Being 80 is like being weak as a kitten in some things and strong as Wonder Woman in others. It’s like being a flirt to the bartender and just another decrepit old lady to the health care worker. It’s like no longer being the hostess that everyone wants to talk to at the family Thanksgiving dinner but being instead the silent, shadowy person the younger generation, now all grown up, has nothing to say to.

By Carmelene Melanie Siani

 

I went out to dinner with friends for my birthday and, soon after we settled down at our table, one of them asked me a question I couldn’t answer.

“What’s it like to be 80?” she queried.

I’d heard that question several times over the previous few days and couldn’t answer it then either. Each time, I dodged. “You don’t wanna’ know.” Or, “It’s not like being 70, that’s for sure.” But then, joking aside, I later asked myself. What was it like to be 80? What was it really like? And, in digging deep, what I found was lots of dichotomies.

Being 80 is like being weak as a kitten in some things and strong as Wonder Woman in others. It’s like being a flirt to the bartender and just another decrepit old lady to the health care worker. It’s like no longer being the hostess that everyone wants to talk to at the family Thanksgiving dinner but being instead the silent, shadowy person the younger generation, now all grown up, has nothing to say to.

It’s like being the one who brings experience and wisdom to others while at the same time also reminds them of the old age they don’t want to see or know anything about. It’s like remembering the thought, “Oh, my god, there are so many good looking tanned, muscular men my age,” and realizing that at 80 most of the men my age are red in the face with big Buddha bellies.

It’s like holding a constant tension between saying goodbye to who you once were and what you once meant to the world at large and hello to what is ultimately to come both at the same time.

It’s like being keenly aware of having to keep up your physical, mental and emotional strength, knowing that your body and mind’s continual deterioration won’t allow you to stop yoga or weightlifting or walking or reading all those books and learning all those new things.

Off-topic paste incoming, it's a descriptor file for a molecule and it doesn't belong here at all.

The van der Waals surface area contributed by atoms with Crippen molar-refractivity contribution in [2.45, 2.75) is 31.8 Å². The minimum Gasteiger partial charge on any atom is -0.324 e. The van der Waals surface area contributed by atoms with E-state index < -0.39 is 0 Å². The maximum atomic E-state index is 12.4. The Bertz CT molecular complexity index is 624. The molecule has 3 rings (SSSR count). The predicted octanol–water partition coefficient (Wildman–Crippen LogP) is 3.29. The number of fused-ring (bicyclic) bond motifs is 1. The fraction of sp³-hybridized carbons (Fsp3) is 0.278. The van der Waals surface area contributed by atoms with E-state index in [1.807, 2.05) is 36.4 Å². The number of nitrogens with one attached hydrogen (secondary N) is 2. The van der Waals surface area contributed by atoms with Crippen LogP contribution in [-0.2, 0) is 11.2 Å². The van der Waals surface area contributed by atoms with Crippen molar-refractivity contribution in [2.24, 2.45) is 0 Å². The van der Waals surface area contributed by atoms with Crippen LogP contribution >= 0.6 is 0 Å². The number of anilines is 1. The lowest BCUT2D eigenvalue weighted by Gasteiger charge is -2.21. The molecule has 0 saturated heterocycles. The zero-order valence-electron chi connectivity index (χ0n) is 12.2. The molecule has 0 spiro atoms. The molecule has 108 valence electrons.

It’s like never seeing role models that you want to emulate in the media but seeing instead old ladies with poufy white hair sitting in wheelchairs while their 50 year old daughters whisper to them about what a good nursing home they’re in. Seeing memes that claim: “Who needs Santa when you have a grandma,” or those same old ladies in ads for heart monitors, Depends or even stool softeners (“They makes things move!”), and only occasionally seeing women of power and influence who are dressed in stylish clothes with stylish hairdos and without having their faces lifted or their skin worked on.

It’s like being lonely with a new kind of loneliness. The kind in which a past, filled with all its angst and all those people who loved you with their guilty love is so far away that it no longer keeps you company and a future that has a road sign in it that you don’t want to see.

Then, finally, in my search for the truest answer to the question, What’s it like to be 80? I went on my usual morning walk and remembered a never forgotten scene.

It had occurred years before when my friend and I were driving along a road in Tucson that gave a full view of the Catalina Mountains. After a short silence in our conversation, my friend raised her hand and, gesturing towards the vista before us, simply said, “Look at those mountains. They’re beautiful. Achingly beautiful.”

So, finally, life had given me an answer to the question, “What’s it like to be 80?”

It’s like being a range of rocky, craggy mountains with all its caves and hidden places, all its beauty, colors and reflected light, all it’s stories and millions of years of history right alongside its never ending future.

Although my birthday has passed, I now know that if anyone were to ask me again, “What’s it like to be 80?” I wouldn’t answer with any of the things I’ve written above. Despite their truth, they don’t reflect the deepest truth. Today, I know the deepest truth with which to answer the question.

“What’s it like to be 80?” Today, I’d simply say, “It’s like being achingly beautiful.”

 

 

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Photo: Pexels

Editor: Dana Gornall

 

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